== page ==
Staying On by Paul Scott
Val Penny ♦ July 14, 2014 ♦ 3 Comments
I went to a marvelous English Literature course run by Anne Scott, lecturer at Glasgow University, Scotland. At the end, one of the other students, who was moving house, was giving away some of her books. Just what I needed – more books! I could not resist, and this was one of the books I chose. I had read The Raj Quartet by Paul Scott many years ago, so when I saw his book Staying On, I thought I would enjoy it. I was right.
Paul Scott was born in London, England in 1920. He died in 1978. Scott served in the British Army during mainly in India and Malaya during World War II from 1940 to 1946. This book, Staying On, won the Booker Prize in 1977. It is both hilarious and touching. It deals with the end of an Empire and the end of a forty year love affair. I really enjoyed this book. I cannot imagine anybody not enjoying it: the novel is so beautifully written and the characters so beautifully drawn.
The novel tells the story of Tusker and Lucy Smalley who stayed on in India when most of the British left the country and returned to the UK. Tusker had been a Colonel in the British Army but has now retired. He was given an opportunity to return home to the UK, however, he and his wife chose to stay in India living in the small hill town of Pankot. They are the only permanent British residents left in the village. Their financial position allows them to live more comfortably in India than they would in the UK.
The book begins and ends with Tusker’s death. During the story the reader watches his health deteriorate and comes to understand the life Tusker and Lucy value despite, or maybe because of the many eccentric inhabitants of the town. Tusker’s health and the tyranny of their landlady, Mrs Bhoolabhoy, albeit as softened by her long suffering husband, are the only things that threatens to upset their quiet, predictable lives. Lucy does consider what the future might hold for her in India if she were widowed.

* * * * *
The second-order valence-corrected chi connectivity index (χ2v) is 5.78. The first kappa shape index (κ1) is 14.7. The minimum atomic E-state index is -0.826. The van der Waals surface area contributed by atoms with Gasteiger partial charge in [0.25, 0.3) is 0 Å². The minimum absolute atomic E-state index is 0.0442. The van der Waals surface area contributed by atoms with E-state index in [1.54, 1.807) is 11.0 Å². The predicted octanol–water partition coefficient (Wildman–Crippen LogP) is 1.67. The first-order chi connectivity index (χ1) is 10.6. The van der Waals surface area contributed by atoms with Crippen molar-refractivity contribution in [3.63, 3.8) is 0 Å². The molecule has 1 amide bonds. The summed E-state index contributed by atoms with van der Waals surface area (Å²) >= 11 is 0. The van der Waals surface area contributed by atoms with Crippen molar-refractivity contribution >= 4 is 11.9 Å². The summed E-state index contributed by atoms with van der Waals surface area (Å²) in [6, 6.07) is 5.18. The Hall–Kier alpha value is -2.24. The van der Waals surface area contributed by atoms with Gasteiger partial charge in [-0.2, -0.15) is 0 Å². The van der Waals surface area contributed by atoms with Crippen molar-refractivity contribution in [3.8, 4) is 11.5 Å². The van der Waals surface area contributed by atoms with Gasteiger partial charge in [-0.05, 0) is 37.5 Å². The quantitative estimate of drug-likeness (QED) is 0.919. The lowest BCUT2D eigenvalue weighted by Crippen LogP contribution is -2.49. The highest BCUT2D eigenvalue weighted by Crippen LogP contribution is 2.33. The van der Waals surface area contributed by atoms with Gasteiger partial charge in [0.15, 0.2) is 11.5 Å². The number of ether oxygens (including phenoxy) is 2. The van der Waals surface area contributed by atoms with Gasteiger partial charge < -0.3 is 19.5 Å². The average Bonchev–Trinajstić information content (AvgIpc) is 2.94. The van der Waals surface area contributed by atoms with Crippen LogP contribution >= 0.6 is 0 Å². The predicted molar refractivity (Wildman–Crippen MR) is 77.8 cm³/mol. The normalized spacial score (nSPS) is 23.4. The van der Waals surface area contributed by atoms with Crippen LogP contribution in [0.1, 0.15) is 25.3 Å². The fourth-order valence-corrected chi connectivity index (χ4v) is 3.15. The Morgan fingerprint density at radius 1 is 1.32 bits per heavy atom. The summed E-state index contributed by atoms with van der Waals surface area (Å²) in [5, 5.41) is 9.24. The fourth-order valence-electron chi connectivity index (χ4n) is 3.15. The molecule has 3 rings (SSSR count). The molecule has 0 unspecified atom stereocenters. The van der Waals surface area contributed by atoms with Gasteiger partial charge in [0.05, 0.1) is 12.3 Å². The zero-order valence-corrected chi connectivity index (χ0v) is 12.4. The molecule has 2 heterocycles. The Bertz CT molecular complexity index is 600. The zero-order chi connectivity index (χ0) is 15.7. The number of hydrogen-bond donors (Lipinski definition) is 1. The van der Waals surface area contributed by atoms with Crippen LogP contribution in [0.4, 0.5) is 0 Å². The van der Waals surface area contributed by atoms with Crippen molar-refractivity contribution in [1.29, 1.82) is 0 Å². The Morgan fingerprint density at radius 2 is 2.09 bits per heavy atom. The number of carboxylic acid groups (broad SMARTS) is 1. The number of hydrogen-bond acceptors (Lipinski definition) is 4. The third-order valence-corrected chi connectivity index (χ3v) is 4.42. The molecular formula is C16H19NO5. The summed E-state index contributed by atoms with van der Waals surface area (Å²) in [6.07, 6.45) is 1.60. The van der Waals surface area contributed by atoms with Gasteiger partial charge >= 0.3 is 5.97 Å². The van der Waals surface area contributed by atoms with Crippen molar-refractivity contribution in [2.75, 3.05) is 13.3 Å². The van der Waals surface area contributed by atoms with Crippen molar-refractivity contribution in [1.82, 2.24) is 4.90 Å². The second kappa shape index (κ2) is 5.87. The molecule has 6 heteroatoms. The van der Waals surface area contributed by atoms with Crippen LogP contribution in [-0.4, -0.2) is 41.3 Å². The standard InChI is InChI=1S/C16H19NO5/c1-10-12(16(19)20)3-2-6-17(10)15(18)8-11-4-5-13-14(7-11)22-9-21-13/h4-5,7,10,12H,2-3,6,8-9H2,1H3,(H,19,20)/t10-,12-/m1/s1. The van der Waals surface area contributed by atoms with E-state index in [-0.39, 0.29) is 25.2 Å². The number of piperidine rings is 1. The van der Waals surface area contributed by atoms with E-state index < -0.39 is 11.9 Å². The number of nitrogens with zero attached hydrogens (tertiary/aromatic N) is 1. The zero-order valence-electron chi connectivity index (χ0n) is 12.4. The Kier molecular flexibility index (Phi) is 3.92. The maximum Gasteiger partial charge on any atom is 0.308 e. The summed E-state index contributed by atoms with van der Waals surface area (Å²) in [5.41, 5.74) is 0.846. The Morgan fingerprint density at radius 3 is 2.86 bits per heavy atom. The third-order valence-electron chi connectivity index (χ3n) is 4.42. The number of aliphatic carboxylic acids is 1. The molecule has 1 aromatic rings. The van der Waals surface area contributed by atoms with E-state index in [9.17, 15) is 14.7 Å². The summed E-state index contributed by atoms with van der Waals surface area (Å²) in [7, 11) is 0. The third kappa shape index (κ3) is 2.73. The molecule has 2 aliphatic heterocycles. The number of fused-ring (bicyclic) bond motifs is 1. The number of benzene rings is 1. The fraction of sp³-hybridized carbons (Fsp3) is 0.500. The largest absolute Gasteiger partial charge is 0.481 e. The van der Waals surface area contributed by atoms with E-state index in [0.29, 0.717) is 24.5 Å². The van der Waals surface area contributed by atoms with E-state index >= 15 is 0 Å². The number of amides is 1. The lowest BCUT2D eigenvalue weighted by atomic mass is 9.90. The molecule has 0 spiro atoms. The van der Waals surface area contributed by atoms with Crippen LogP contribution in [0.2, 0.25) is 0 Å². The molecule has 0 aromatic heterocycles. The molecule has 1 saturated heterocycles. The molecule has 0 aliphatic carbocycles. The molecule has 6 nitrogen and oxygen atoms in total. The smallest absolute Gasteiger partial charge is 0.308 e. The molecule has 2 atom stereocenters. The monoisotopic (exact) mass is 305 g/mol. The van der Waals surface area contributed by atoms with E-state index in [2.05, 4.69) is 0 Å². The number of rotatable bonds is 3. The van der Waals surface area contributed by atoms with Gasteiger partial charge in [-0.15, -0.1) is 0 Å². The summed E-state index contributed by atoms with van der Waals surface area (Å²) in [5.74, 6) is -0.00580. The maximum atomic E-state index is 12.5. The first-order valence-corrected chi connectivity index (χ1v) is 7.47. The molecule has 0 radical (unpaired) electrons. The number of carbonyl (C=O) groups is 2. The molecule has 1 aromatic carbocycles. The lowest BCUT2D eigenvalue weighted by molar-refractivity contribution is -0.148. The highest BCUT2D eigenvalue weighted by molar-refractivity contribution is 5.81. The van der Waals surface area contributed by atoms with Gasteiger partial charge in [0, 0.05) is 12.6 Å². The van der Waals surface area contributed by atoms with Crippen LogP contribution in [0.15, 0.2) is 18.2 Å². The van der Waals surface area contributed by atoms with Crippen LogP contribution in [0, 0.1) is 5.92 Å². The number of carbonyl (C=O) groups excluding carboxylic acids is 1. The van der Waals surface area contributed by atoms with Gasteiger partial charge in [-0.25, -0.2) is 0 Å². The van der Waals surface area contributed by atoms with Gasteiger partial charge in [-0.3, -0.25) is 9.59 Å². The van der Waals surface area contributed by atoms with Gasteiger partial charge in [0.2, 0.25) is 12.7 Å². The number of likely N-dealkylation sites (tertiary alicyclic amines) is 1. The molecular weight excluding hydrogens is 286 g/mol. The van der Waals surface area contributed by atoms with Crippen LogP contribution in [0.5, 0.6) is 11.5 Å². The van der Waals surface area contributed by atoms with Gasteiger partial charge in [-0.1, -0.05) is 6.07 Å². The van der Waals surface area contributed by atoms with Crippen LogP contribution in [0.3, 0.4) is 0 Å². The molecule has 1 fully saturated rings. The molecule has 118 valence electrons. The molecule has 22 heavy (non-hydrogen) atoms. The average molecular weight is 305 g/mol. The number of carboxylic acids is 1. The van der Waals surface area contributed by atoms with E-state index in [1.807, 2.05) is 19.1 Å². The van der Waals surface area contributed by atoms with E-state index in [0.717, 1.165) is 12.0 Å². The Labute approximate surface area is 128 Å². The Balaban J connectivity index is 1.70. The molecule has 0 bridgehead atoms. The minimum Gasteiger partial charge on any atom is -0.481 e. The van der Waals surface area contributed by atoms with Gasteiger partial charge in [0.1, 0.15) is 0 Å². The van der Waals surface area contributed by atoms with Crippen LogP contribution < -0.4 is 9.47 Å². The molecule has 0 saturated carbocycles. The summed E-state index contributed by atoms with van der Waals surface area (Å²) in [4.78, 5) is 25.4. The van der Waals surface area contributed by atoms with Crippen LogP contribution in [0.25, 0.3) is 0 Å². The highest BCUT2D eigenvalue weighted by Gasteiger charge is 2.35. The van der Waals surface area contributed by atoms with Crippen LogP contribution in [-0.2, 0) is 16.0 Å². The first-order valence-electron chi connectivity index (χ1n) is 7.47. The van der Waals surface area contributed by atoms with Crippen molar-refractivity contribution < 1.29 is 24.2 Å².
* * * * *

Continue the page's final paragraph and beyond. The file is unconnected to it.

The story is not always pleasant but the story moves from funny to upsetting. I enjoyed the book very much and now plan to re-read The Raj Quartet. I highly recommend Staying On.
- Posted in: Book Reviews
- Tagged: Anne Scott, Booker Prize, British Army, English Literature, India, Paul Scott, Staying On, The Raj Quartet, Valerie Penny, World War II
Staying On, indeed, is one of the best novels written about the Indian experience of the Britishers. A Passage to India is a more comprehensive picture which beautifully transcends its local, historical context.
Gosh, it is a very long time since I read A Passage to India! It was written by E.M.Forster, wasn’t it? I must put it on my list of books to re-read. What do you think of The Raj Quartet by Paul Scott?
I read A passage to India a long time ago too and I loved it!
So I will definitely check out this book too!